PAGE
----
Some less resilient convicts will even submit to becoming a snitch, offering information about contraband smuggling routes, planned escape attempts or other inmates' backgrounds. Willingly selling out to the authorities earns these particular inmates a reprieve from punishment, but also puts them under suspicion when they're gathering information in the prison's general population. Incompetent prison managers will get confidential informants killed, usually by acting on tips in an obvious manner. If Prisoner A tells the guards that Prisoner B told him he has a shiv hidden in his bed, ordering the staff to search that particular cell will out the C.I. At that point there's little to do but transfer the snitch to protective custody, where inmates who are ex-law enforcement or sex offenders have to be kept far away from prying eyes and well-hidden shanks.
If constructing a secure facility to keep prisoners in protective custody is too expensive, then too bad. There will always be a time when they're alone, whether they're working unsupervised in the laundry or taking a shower away from the watchful eyes of guards.
These various problems all demand a devious, carefully considered response. For example, inmates of the same security classification all need to eat meals at the same scheduled time, meaning they'll be entering the canteen at once. If inmates all arrive from the same direction, they'll quickly form an unmanageable crush at the first obstruction - like a locked door. Perhaps a guard is late to his scheduled post, or a door timer is set incorrectly. Maybe they're just overcrowded. No matter the cause, though, a group of 30 pissed-off inmates all demanding to be let into the cafeteria at once is a high-pressure situation that can explode at any second.
Prisons in 17 of America's 50 states are overcrowded. Federal prisons now regularly shoot past their maximum capacities. No surprise, then, that many correctional facilities in the U.S. are considered more dangerous than those in Third-World countries.
Another issue in the world of Prison Architect is contraband, which has to be smuggled into the facility and is on a regular basis. Sometimes it's unknowingly brought in by workmen, hidden in a shipment of food or building materials. Other times it's handed off in visitation. Things like tools can be stolen from workshops, or drugs from the infirmary. It's too pervasive to prevent from happening - but with the right controls on movement, occasional shakedowns and a guaranteed beating or time in lockdown for inmates caught with banned materials can make possessing contraband a difficult, risky or dangerous process for the prisoners. Deterrence is key.
If all of this wasn't uncomfortable enough, the game makes the amorality of your situation clear. In the demo level, the CEO of your private prison corporation assures you not to lose sleep over a contract to build an execution facility for a convicted murderer with this questionably reassuring advice:
Workshops powered by prison labor systematically churn out inmate-made license plates and even furniture. The game euphemistically refers to the practice as a way to equip inmates with the training and job skills necessary to obtain employment out in the real world when they eventually leave your facility. But as you watch the little guys sweat and toil in a metal shop for hours a day, seven days a week, it becomes perfectly clear that claims about recidivism are a smokescreen for your for-profit operation using the modern equivalent of slave labor. Players have the additional option of instructing their accountants to hide the profits in offshore tax shelters.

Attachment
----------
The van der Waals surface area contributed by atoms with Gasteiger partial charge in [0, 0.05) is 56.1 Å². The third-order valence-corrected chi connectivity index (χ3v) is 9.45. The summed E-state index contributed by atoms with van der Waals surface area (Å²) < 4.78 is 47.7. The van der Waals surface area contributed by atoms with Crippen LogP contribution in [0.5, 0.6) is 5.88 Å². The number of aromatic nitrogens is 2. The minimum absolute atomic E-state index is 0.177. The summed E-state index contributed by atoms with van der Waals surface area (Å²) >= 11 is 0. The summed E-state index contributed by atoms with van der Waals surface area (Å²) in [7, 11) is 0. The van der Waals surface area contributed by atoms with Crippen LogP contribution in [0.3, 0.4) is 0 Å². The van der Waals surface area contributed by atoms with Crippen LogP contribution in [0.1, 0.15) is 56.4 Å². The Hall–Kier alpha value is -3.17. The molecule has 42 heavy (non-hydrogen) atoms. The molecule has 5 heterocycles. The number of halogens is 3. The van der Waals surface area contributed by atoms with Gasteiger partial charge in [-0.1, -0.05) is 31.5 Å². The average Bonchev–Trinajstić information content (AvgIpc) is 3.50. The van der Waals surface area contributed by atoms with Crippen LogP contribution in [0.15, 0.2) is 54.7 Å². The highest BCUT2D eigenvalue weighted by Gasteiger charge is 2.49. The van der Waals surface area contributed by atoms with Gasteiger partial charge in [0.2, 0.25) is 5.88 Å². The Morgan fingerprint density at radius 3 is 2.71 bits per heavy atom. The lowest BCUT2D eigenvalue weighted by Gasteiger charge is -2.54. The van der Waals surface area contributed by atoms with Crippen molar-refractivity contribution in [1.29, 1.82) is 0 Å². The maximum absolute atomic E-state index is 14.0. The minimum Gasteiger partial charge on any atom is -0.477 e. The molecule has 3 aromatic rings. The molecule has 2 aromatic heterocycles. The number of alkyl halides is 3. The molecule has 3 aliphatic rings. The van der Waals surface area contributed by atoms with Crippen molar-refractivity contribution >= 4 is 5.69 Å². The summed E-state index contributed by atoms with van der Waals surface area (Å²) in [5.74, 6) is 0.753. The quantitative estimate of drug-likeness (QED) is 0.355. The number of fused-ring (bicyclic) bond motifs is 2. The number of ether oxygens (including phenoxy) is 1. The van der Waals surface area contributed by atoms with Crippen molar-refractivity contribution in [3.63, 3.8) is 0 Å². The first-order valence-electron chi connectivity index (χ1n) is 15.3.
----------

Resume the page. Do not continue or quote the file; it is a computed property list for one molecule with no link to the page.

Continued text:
Prison Architect imposes yet another obstacle by reminding you that keeping your inmates in a constant state of discomfort and mistreatment is exactly what taxpayers want. Your facility's valuation fluctuates according to its daily profit, as well as the degree to which its residents are either "reformed" or "punished." While reform sounds good on paper, the game continually reminds you that allowing prisoners too much free time or pampering them with reform programs, therapy and education are all seen as weaknesses by public opinion. The player, having a little more direct knowledge on just what that actually means for the daily lives and wellbeing of your human chattel, should be deeply uncomfortable with this situation. But then they wouldn't have gotten into the business of building for-profit prisons in the first place, right?
Real life isn't so far off. When I worked as a summer work crew supervisor for my alma mater in Sarasota, I learned that many of the dormitory furnishings were originally produced by convicts at a Florida state prison. In 2008, Mother Jones reported that California inmates process nearly 700,000 pounds of beef each month and millions of eggs, as well as huge amounts of other agricultural products. Prisoners there and in other states make, package and recycle innumerable other goods, from Victoria's Secret lingerie to consumer electronics. With around 1.57 million Americans incarcerated nationwide, the U.S. has more people locked up in prisons than any other country in the world. This captive labor force is busy producing many of the products Americans use each day.
Prison Architect might make a game out of this system of human misery, but at least it looks it square in the eye, unflinching.